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The USPTO said that since the co-assignees of the Tuschl-I IP “have divergent interests, no one side can reasonably expect or be permitted to control the prosecution of [the] patent application [at issue] to the exclusion of the others.”

The court determined that Alnylam and Max Planck have “not shown a substantial likelihood of success” on the merits of their case.

UMass further argued in its counterclaim that a key aspect of the disputed RNAi technology — the 3’ overhangs commonly incorporated into siRNAs — was an inherent feature of the RNAi molecules described in a patent application filed prior to another patent application from Max Planck that specifically claims the overhangs.

Using an siRNA screen, a team of researchers from Boston and Maryland has identified a host of human proteins that appear to play a role in hepatitis C infection.

The plaintiffs' counsel also provided some background on the legal dispute, including details of an early-2004 meeting between the chief executives of Alnylam and rival Sirna Therapeutics that led up to the litigation.

Additional court documents filed by Alnylam and Max Planck indicate that the inclusion of 3' overhang data in Tuschl-I patent applications is a primary issue in the legal dispute.

In doing so, the Whitehead Institute for Biomedical Research, the Massachusetts Institute of Technology, and the University of Massachusetts have all asked that the court reject Alnylam Pharmaceuticals and Max Planck's request for an order blocking any Tuschl-I patent issuance.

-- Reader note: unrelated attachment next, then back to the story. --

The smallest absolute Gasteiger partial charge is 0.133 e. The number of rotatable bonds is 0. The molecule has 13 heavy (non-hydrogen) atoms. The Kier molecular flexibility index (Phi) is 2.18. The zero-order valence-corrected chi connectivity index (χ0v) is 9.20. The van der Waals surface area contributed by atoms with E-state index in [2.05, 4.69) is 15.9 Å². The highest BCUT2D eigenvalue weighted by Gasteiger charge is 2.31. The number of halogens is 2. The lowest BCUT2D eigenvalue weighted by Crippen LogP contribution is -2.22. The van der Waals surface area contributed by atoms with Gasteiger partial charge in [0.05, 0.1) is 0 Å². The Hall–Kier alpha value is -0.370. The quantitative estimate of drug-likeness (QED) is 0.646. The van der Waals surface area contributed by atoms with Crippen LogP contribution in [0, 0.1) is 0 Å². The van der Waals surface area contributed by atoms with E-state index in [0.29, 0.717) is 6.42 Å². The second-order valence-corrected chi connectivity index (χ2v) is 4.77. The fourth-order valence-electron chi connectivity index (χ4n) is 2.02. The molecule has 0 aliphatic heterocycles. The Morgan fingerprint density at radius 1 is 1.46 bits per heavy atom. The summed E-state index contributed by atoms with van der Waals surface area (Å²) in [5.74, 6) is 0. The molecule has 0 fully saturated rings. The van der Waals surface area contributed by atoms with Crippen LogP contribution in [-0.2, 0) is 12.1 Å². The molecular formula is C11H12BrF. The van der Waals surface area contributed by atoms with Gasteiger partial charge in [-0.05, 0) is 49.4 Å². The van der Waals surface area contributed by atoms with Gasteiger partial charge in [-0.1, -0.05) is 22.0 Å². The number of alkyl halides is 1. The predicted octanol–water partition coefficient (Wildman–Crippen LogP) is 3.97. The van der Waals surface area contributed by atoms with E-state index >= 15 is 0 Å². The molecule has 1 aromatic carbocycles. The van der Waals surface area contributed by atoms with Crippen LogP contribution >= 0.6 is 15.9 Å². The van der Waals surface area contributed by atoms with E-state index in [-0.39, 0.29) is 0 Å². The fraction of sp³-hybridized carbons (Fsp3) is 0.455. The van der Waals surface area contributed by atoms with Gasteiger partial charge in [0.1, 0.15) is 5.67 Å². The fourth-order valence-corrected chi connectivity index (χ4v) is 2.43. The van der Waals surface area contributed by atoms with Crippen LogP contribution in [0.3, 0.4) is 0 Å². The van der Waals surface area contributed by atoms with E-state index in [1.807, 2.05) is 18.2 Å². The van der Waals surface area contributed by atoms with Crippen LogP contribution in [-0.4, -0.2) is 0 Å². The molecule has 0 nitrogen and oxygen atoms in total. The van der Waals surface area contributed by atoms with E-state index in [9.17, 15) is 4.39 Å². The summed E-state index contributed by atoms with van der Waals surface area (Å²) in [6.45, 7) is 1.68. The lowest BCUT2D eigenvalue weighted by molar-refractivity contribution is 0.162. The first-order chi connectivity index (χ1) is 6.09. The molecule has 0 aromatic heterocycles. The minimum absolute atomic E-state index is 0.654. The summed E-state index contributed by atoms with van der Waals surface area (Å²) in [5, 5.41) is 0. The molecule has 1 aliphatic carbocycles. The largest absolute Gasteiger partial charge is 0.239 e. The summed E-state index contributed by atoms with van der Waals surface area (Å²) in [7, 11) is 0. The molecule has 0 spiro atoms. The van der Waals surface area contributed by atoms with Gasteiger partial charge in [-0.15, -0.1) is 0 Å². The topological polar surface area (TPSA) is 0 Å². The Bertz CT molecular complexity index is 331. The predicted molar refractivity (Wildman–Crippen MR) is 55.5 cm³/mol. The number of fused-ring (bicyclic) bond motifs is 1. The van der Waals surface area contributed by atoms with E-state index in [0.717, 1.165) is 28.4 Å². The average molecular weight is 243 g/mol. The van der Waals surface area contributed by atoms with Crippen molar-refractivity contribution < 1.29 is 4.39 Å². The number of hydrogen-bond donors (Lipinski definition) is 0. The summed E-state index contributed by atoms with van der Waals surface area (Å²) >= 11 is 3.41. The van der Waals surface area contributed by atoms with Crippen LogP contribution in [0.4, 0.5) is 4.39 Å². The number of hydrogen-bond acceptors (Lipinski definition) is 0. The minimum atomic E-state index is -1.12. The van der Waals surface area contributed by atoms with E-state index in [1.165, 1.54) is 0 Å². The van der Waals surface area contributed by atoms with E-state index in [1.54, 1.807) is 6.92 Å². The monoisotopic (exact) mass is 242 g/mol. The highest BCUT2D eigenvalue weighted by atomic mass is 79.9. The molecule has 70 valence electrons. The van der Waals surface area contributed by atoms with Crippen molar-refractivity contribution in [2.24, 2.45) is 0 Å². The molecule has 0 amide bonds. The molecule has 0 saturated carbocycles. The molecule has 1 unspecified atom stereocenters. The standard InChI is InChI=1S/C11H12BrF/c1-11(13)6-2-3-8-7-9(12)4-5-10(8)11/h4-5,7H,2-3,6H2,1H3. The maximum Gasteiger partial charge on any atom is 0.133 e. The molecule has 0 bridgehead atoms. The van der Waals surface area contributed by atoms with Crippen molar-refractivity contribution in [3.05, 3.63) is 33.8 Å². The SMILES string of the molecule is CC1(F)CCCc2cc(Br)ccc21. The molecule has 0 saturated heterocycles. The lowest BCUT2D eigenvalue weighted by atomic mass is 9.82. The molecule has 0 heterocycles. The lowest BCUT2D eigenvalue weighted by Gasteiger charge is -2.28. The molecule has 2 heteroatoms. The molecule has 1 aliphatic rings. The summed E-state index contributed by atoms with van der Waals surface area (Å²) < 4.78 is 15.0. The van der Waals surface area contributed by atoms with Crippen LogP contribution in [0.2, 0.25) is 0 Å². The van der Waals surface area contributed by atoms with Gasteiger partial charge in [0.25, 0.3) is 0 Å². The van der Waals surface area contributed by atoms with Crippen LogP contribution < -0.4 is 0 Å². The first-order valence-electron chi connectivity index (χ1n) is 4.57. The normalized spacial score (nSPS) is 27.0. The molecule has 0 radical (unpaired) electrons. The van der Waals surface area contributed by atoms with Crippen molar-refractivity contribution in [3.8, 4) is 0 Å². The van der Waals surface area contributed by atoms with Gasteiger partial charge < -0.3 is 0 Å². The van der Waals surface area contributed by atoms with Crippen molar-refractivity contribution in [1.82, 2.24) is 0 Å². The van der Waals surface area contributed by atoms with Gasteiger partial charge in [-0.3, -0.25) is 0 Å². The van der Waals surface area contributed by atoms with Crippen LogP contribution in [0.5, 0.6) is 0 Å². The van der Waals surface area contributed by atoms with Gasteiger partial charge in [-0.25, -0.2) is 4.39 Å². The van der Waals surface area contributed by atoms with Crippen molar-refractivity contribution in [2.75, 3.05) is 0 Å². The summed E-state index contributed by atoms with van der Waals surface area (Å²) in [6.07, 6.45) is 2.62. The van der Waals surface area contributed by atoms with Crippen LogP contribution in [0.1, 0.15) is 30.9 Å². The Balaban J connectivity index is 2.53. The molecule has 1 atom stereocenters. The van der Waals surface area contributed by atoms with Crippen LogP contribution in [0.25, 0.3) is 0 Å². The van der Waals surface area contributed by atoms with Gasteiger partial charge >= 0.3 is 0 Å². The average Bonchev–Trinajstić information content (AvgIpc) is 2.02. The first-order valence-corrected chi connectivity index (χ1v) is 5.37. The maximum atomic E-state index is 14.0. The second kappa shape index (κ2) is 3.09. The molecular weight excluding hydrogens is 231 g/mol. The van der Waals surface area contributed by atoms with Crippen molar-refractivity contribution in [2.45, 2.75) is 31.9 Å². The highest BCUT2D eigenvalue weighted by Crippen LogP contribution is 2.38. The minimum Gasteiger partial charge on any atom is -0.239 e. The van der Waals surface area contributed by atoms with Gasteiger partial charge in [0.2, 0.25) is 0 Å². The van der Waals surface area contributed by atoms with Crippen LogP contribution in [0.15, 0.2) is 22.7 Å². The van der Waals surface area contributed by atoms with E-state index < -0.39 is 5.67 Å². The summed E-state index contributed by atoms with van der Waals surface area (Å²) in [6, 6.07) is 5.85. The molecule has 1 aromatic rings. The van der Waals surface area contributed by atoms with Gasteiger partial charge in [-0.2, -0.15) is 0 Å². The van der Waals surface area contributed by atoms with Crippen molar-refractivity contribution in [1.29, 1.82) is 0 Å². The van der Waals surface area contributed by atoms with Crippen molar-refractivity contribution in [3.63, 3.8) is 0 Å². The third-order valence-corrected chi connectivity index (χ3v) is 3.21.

The lawsuit alleges that the defendants have sought to include in their patent applications inventions that belong solely to Max Planck and licensed exclusively to Alnylam. While licenses to the IP have been a big moneymaker for Alnylam, some companies have begun looking to alternative RNAi technologies.

According to court documents, the defendants have allegedly misappropriated and misrepresented as their own inventions solely owned by Max Planck and exclusively licensed by Alnylam.

Taris is the latest MIT spinout to attract significant VC cash after receiving early-stage proof-of-concept funding from the school's Deshpande Center, further highlighting the center's ability to speed commercialization of MIT biomedical research.

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A tissue sample from the 1960s harbors a near-complete sample of HIV, IFLScience reports.

A new bill would reshape the US National Science Foundation to include a focus on technological development, according to Science.

The Food and Drug Administration's decision to halt a SARS-CoV-2 study has drawn criticism, according to Stat News.

In Genome Biology this week: features affecting gut microbiome and parasite patterns, cellular interactions in lung tumor microenvironment, and more.